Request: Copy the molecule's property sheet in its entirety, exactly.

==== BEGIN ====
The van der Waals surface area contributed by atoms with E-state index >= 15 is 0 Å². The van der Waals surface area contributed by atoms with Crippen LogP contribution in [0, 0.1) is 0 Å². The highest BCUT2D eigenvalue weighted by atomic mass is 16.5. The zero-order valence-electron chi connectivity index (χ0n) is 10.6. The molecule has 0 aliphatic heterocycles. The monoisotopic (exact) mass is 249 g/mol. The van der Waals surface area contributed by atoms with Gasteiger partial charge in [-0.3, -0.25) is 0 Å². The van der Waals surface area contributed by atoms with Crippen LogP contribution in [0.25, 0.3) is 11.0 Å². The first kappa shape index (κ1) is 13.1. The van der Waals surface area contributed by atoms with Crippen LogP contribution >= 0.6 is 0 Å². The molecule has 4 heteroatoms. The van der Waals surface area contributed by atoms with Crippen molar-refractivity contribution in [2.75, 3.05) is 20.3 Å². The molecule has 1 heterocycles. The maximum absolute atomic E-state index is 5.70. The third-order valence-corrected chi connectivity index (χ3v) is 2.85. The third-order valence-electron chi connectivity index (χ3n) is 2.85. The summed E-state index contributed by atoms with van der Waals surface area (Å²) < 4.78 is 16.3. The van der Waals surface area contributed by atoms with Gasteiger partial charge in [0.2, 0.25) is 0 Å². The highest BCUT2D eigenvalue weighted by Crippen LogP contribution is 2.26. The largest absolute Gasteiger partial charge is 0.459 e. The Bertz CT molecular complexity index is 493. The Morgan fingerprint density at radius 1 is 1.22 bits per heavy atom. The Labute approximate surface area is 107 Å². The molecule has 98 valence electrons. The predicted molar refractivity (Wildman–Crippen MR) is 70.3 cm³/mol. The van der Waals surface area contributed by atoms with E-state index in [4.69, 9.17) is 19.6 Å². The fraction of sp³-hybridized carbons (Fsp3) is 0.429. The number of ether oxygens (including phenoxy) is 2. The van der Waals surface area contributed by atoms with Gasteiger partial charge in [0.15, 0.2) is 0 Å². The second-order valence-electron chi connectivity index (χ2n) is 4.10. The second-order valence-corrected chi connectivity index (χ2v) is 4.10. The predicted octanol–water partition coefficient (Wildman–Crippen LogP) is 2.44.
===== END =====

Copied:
The van der Waals surface area contributed by atoms with E-state index >= 15 is 0 Å². The van der Waals surface area contributed by atoms with Crippen LogP contribution in [0, 0.1) is 0 Å². The highest BCUT2D eigenvalue weighted by atomic mass is 16.5. The zero-order valence-electron chi connectivity index (χ0n) is 10.6. The molecule has 0 aliphatic heterocycles. The monoisotopic (exact) mass is 249 g/mol. The van der Waals surface area contributed by atoms with Gasteiger partial charge in [-0.3, -0.25) is 0 Å². The van der Waals surface area contributed by atoms with Crippen LogP contribution in [0.25, 0.3) is 11.0 Å². The first kappa shape index (κ1) is 13.1. The van der Waals surface area contributed by atoms with Crippen LogP contribution >= 0.6 is 0 Å². The molecule has 4 heteroatoms. The van der Waals surface area contributed by atoms with Crippen molar-refractivity contribution in [2.75, 3.05) is 20.3 Å². The molecule has 1 heterocycles. The maximum absolute atomic E-state index is 5.70. The third-order valence-corrected chi connectivity index (χ3v) is 2.85. The third-order valence-electron chi connectivity index (χ3n) is 2.85. The summed E-state index contributed by atoms with van der Waals surface area (Å²) < 4.78 is 16.3. The van der Waals surface area contributed by atoms with Gasteiger partial charge in [0.2, 0.25) is 0 Å². The highest BCUT2D eigenvalue weighted by Crippen LogP contribution is 2.26. The largest absolute Gasteiger partial charge is 0.459 e. The Bertz CT molecular complexity index is 493. The Morgan fingerprint density at radius 1 is 1.22 bits per heavy atom. The Labute approximate surface area is 107 Å². The molecule has 98 valence electrons. The predicted molar refractivity (Wildman–Crippen MR) is 70.3 cm³/mol. The van der Waals surface area contributed by atoms with E-state index in [4.69, 9.17) is 19.6 Å². The fraction of sp³-hybridized carbons (Fsp3) is 0.429. The number of ether oxygens (including phenoxy) is 2. The van der Waals surface area contributed by atoms with Gasteiger partial charge in [0.15, 0.2) is 0 Å². The second-order valence-electron chi connectivity index (χ2n) is 4.10. The second-order valence-corrected chi connectivity index (χ2v) is 4.10. The predicted octanol–water partition coefficient (Wildman–Crippen LogP) is 2.44.